Does pH Levels Affect My Skin? – Do You Know The Interesting Truth?

Most skincare regimes and products focus on oil reduction, acne treatment, moisturization, or other issues that we all see on our face and struggle with from day to day.

What they’re not talking about, however, might be the root of all your problems.

Your skin’s natural flora has a specific pH level. When this pH is out of balance, it can actually cause the most aggravating skin conditions that plague your face and have you spending hundreds of dollars on treatment that doesn’t seem to give any results.

One reason these treatments might not be working is that they are not helping to restore your skin’s natural pH level. It’s possible to balance your skin’s pH to get smoother, clearer skin, so let’s take a deeper look at understanding this.

Don’t worry if you’re not a science person - we’ll break down the important pH information to help you treat your skin problems more easily.

What The Heck Is pH? 

To understand the importance of pH, we first have to understand a little bit about what pH is. Don’t worry - we’ll keep it brief so you can get to the good stuff!

pH is a way of measuring how acidic or basic a solution is. Water is neutral and has a pH of 7. Anything with a lower pH than 7 is acidic. Anything with a pH higher than 7 is basic. Acidic and basic environments have different reactions to products, bacteria, and more.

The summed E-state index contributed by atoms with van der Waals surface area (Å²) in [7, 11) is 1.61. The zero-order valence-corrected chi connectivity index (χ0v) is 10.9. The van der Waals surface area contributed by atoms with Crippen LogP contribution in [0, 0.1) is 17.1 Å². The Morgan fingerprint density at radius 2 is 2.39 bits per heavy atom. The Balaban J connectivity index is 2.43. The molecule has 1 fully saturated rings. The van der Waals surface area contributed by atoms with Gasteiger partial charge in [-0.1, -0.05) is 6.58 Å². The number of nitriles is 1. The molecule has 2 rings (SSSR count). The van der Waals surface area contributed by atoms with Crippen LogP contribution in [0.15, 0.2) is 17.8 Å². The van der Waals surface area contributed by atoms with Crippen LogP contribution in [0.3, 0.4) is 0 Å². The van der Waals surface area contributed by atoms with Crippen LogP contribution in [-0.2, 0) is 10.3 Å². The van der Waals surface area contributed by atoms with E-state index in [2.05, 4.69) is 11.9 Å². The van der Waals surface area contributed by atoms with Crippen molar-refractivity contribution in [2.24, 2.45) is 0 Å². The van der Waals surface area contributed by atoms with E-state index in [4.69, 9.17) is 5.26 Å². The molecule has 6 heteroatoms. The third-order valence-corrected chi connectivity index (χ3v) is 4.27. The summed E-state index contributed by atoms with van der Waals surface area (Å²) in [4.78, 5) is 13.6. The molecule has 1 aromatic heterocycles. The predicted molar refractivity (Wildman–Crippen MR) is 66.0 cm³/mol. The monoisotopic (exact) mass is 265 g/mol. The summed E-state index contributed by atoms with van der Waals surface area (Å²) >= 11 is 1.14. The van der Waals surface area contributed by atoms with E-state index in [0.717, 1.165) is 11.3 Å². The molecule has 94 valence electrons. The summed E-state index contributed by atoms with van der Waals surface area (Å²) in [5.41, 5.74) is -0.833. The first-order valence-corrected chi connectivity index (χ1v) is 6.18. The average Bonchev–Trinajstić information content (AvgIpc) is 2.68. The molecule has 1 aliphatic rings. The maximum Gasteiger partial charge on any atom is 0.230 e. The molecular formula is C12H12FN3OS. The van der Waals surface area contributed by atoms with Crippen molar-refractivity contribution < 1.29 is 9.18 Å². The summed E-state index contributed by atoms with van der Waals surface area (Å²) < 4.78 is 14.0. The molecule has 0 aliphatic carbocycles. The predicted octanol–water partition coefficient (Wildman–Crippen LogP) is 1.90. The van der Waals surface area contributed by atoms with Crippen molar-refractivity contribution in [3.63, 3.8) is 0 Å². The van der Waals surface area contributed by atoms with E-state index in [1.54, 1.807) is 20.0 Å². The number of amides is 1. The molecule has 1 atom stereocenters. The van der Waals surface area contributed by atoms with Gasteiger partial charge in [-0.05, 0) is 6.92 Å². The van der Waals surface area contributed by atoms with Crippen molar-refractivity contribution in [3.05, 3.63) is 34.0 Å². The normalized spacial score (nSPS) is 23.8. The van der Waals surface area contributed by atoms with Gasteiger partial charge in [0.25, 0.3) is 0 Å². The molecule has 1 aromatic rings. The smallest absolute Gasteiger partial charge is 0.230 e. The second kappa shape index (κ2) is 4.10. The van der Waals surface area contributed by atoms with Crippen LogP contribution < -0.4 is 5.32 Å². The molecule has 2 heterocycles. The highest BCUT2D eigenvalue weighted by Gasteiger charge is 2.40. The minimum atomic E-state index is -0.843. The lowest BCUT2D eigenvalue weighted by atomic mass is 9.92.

Simple, right? Now that you know that pH measures whether or not something is more or less acidic than water, you can understand more about your skin and how to properly care for it!

What Is The Skin’s Natural pH? 

While the skin was previously thought to have a naturally occurring pH between 5 and 6, it’s been found that skin (without any products, makeup, or water affecting it) actually has a pH of less than 5. This means that skin is fairly acidic.

Why does the skin need to be so acidic? 

Your skin is naturally covered in a layer of bacteria. Sounds gross, right?

But it’s not really. Naturally occurring bacteria on your skin are microorganisms that prevent dangerous bacteria from setting up roots, offer an extra layer of immunity, and help you stay healthy in a number of other ways. These organisms benefit your skin, and you help them by providing a home.

The acidic environment helps these bacteria thrive and stay in balance. The enzymes can keep your skin cells hydrated and even help to exfoliate dead skin cells in these acidic conditions.